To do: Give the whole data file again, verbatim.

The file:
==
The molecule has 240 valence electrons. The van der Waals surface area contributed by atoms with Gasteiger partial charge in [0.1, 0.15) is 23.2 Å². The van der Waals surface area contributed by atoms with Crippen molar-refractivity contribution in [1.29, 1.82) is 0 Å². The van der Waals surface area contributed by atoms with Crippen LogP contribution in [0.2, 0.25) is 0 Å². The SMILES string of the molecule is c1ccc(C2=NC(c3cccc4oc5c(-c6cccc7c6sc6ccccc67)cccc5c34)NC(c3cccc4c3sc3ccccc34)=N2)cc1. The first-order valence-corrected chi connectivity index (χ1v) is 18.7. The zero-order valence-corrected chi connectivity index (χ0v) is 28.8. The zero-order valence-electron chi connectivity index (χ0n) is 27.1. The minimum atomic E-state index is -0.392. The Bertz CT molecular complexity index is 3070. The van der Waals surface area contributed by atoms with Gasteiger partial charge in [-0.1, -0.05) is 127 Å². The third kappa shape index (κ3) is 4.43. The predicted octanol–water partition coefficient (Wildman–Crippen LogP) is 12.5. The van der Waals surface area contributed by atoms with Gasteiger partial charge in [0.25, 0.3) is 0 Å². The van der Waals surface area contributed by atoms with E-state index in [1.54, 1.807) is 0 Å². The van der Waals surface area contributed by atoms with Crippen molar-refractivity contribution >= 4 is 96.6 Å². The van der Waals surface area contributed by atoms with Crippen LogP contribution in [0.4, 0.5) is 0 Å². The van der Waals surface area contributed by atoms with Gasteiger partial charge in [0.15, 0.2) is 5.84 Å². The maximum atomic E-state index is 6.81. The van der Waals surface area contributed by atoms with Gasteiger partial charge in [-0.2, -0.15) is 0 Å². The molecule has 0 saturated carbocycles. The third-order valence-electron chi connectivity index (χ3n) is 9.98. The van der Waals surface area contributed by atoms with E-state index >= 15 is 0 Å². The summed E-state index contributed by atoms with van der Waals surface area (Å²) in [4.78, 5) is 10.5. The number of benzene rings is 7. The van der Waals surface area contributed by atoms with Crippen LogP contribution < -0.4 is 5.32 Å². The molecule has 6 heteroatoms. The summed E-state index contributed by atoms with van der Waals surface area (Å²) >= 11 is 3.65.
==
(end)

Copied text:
The molecule has 240 valence electrons. The van der Waals surface area contributed by atoms with Gasteiger partial charge in [0.1, 0.15) is 23.2 Å². The van der Waals surface area contributed by atoms with Crippen molar-refractivity contribution in [1.29, 1.82) is 0 Å². The van der Waals surface area contributed by atoms with Crippen LogP contribution in [0.2, 0.25) is 0 Å². The SMILES string of the molecule is c1ccc(C2=NC(c3cccc4oc5c(-c6cccc7c6sc6ccccc67)cccc5c34)NC(c3cccc4c3sc3ccccc34)=N2)cc1. The first-order valence-corrected chi connectivity index (χ1v) is 18.7. The zero-order valence-corrected chi connectivity index (χ0v) is 28.8. The zero-order valence-electron chi connectivity index (χ0n) is 27.1. The minimum atomic E-state index is -0.392. The Bertz CT molecular complexity index is 3070. The van der Waals surface area contributed by atoms with Gasteiger partial charge in [-0.1, -0.05) is 127 Å². The third kappa shape index (κ3) is 4.43. The predicted octanol–water partition coefficient (Wildman–Crippen LogP) is 12.5. The van der Waals surface area contributed by atoms with Gasteiger partial charge in [0.25, 0.3) is 0 Å². The van der Waals surface area contributed by atoms with E-state index in [1.54, 1.807) is 0 Å². The van der Waals surface area contributed by atoms with Crippen molar-refractivity contribution >= 4 is 96.6 Å². The van der Waals surface area contributed by atoms with Crippen LogP contribution in [0.4, 0.5) is 0 Å². The van der Waals surface area contributed by atoms with Gasteiger partial charge in [0.15, 0.2) is 5.84 Å². The maximum atomic E-state index is 6.81. The van der Waals surface area contributed by atoms with Gasteiger partial charge in [-0.2, -0.15) is 0 Å². The molecule has 0 saturated carbocycles. The third-order valence-electron chi connectivity index (χ3n) is 9.98. The van der Waals surface area contributed by atoms with E-state index >= 15 is 0 Å². The summed E-state index contributed by atoms with van der Waals surface area (Å²) in [4.78, 5) is 10.5. The number of benzene rings is 7. The van der Waals surface area contributed by atoms with Crippen LogP contribution < -0.4 is 5.32 Å². The molecule has 6 heteroatoms. The summed E-state index contributed by atoms with van der Waals surface area (Å²) >= 11 is 3.65.